It didn’t seem fair to me, really. My general living costs are low and, aside from the odd musical instrument, my tastes are inexpensive. I don’t need much money to live well and be happy, and I would feel uncomfortable fostering a more lavish lifestyle while so many people in the world are languishing in extreme poverty. So I found myself with a surplus of money that I wanted to put to good use.

But how? I had grown distrustful of major charities as I wasn’t sure how effective their actions were in practice, or how much money actually went to the right place rather than being frittered on bloated administration and marketing costs. I wanted to be sure that any money I donated would be put to the best use possible. This began a chain of exploration into effective giving starting at GiveWell and leading to Will MacAskill’s book Doing Good Better, then to Giving What We Can, the wider Effective Altruism community, and ultimately to The Life You Can Save – both the organisation and the book.

I was thrilled to find this incredible collection of people and organisations dedicated not only to doing good, but to doing the most good possible. I felt somewhat relieved that someone else was doing the hard work figuring out the most effective ways to save or improve lives across the world, and grateful I could contribute financially to help their efforts and start saving lives myself!

Read the full story and watch Simon's video.

Share your story

If you've been inspired by these stories and you'd like to make a donation, you can do so here. If you would like some advice on where and how to donate, please contact and Lydia will put you in touch with the relevant team member.

Do Good. Feel Good. 

Stacey Black

Deputy Director of The Life You Can Save

Letters to the Team

We encourage people to send letters that we may publish in our newsletter.
If you missed our March 9 newsletter, you can view it here.

Amy Schwimmer, former The Life You Can Save Staff Member & Ongoing Fan:

Hi Charlie.

I enjoyed your recent newsletter piece about vacuuming and philanthropic giving. I just read in the NYT that Dyson is one of many companies that is on the lookout for social media influencers to promote their products, so you might want to share your column with them, not to mention apply for a job there to fill some of your down time now that you’re “leaning back” a bit :)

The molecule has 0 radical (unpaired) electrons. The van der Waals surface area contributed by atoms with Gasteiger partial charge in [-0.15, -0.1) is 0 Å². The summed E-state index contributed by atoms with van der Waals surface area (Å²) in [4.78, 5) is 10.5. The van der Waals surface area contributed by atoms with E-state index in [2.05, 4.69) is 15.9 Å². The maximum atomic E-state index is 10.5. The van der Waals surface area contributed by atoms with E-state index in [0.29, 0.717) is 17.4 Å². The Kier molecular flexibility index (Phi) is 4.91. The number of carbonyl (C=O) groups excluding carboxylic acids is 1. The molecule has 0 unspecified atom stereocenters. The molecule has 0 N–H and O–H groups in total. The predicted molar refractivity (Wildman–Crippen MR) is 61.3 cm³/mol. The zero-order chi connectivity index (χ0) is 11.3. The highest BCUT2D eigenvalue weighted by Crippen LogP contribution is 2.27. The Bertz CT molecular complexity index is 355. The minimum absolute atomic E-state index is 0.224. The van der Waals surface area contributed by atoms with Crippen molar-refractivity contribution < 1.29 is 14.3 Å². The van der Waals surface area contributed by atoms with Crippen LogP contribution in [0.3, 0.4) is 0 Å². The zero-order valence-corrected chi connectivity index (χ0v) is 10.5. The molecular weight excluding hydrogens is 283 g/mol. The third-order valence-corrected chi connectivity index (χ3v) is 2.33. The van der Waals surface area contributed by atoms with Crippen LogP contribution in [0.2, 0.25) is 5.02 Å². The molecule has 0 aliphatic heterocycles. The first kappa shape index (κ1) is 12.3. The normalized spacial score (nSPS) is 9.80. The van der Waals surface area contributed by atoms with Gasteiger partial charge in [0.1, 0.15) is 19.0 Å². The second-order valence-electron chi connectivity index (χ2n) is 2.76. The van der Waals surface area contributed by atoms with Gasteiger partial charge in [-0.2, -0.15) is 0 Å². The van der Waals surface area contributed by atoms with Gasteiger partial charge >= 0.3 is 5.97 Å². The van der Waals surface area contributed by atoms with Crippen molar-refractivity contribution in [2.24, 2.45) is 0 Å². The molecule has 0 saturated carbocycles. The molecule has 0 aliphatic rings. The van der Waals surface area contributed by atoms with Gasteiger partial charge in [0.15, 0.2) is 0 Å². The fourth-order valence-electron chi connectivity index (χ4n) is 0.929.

But on a more serious note, I like your suggestions for ways to “feel” the impact of one’s donation more tangibly. Another one that I find helpful is to go to the websites of the individual charities to learn more about them, and even reach out to them, as often they are happy to hear from donors and will reply to you. I think the more you learn about an organization and the more connected you become to them, the more immediate and “real” their work--and your support of that work--will seem. Also, posting about The Life You Can Save and your favorite The Life You Can Save recommended charities on your own social media helps you feel connection and ownership.

And regarding it taking “a great deal of effort to part with money that we are worried we might need in the future,” I think there are lots of ways to make that not feel so hard. One tool, as you mention, is to pledge a certain amount or percent of your income. Another, as you have pointed out in past pieces about “Personal Best,” is that giving can get easier over time by virtue of us “practicing” it. As you’ve convincingly explained, the act of giving is like many other things in life--the more we do it, the more natural and enjoyable it becomes. It’s like exercising one’s metaphorical “giving muscles,” which translate to one’s brain and heart.

Another strategy that I’ve found helpful in making giving feel less “difficult” is to honestly ask oneself whether giving away $X will even be noticeable to you or your family? Of course for many people, every dollar counts, but for many others, it really doesn’t, so rethinking the perceived “negative” financial impact of your giving on your own life may help those who are fortunate enough to be fairly comfortable financially to experience much less “effort” in opening their purse strings. Perhaps compare that amount to what you often spend on a dinner out, or a bag of groceries. This kind of reframing can make it feel much less effortful to give as we train ourselves to realize that there can be ways to make every dollar count much more than (or in addition to) our usual day-to-day spending. 

Thanks for everything that you and The Life You Can Save do to make the world a better, more equitable place!